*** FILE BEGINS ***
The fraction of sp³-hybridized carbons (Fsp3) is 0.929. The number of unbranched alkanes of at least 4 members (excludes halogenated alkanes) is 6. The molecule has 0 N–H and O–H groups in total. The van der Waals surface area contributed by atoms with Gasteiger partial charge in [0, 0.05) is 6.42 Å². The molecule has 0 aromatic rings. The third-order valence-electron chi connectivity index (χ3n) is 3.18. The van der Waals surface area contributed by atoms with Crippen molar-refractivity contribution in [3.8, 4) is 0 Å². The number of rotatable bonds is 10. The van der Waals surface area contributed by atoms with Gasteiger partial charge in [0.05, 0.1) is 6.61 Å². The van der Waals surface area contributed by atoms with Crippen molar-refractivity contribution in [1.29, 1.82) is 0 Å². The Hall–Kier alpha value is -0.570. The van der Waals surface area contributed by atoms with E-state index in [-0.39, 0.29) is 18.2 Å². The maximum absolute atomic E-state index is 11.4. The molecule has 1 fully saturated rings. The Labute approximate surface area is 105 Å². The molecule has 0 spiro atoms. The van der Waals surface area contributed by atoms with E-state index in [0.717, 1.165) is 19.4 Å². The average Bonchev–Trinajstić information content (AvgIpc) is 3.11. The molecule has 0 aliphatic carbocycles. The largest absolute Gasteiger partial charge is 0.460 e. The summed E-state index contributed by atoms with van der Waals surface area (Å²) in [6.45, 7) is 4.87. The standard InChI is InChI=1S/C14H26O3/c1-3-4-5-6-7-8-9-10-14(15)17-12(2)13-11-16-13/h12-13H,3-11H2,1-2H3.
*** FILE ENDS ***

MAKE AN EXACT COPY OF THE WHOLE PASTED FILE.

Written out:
The fraction of sp³-hybridized carbons (Fsp3) is 0.929. The number of unbranched alkanes of at least 4 members (excludes halogenated alkanes) is 6. The molecule has 0 N–H and O–H groups in total. The van der Waals surface area contributed by atoms with Gasteiger partial charge in [0, 0.05) is 6.42 Å². The molecule has 0 aromatic rings. The third-order valence-electron chi connectivity index (χ3n) is 3.18. The van der Waals surface area contributed by atoms with Crippen molar-refractivity contribution in [3.8, 4) is 0 Å². The number of rotatable bonds is 10. The van der Waals surface area contributed by atoms with Gasteiger partial charge in [0.05, 0.1) is 6.61 Å². The van der Waals surface area contributed by atoms with Crippen molar-refractivity contribution in [1.29, 1.82) is 0 Å². The Hall–Kier alpha value is -0.570. The van der Waals surface area contributed by atoms with E-state index in [-0.39, 0.29) is 18.2 Å². The maximum absolute atomic E-state index is 11.4. The molecule has 1 fully saturated rings. The Labute approximate surface area is 105 Å². The molecule has 0 spiro atoms. The van der Waals surface area contributed by atoms with E-state index in [0.717, 1.165) is 19.4 Å². The average Bonchev–Trinajstić information content (AvgIpc) is 3.11. The molecule has 0 aliphatic carbocycles. The largest absolute Gasteiger partial charge is 0.460 e. The summed E-state index contributed by atoms with van der Waals surface area (Å²) in [6.45, 7) is 4.87. The standard InChI is InChI=1S/C14H26O3/c1-3-4-5-6-7-8-9-10-14(15)17-12(2)13-11-16-13/h12-13H,3-11H2,1-2H3.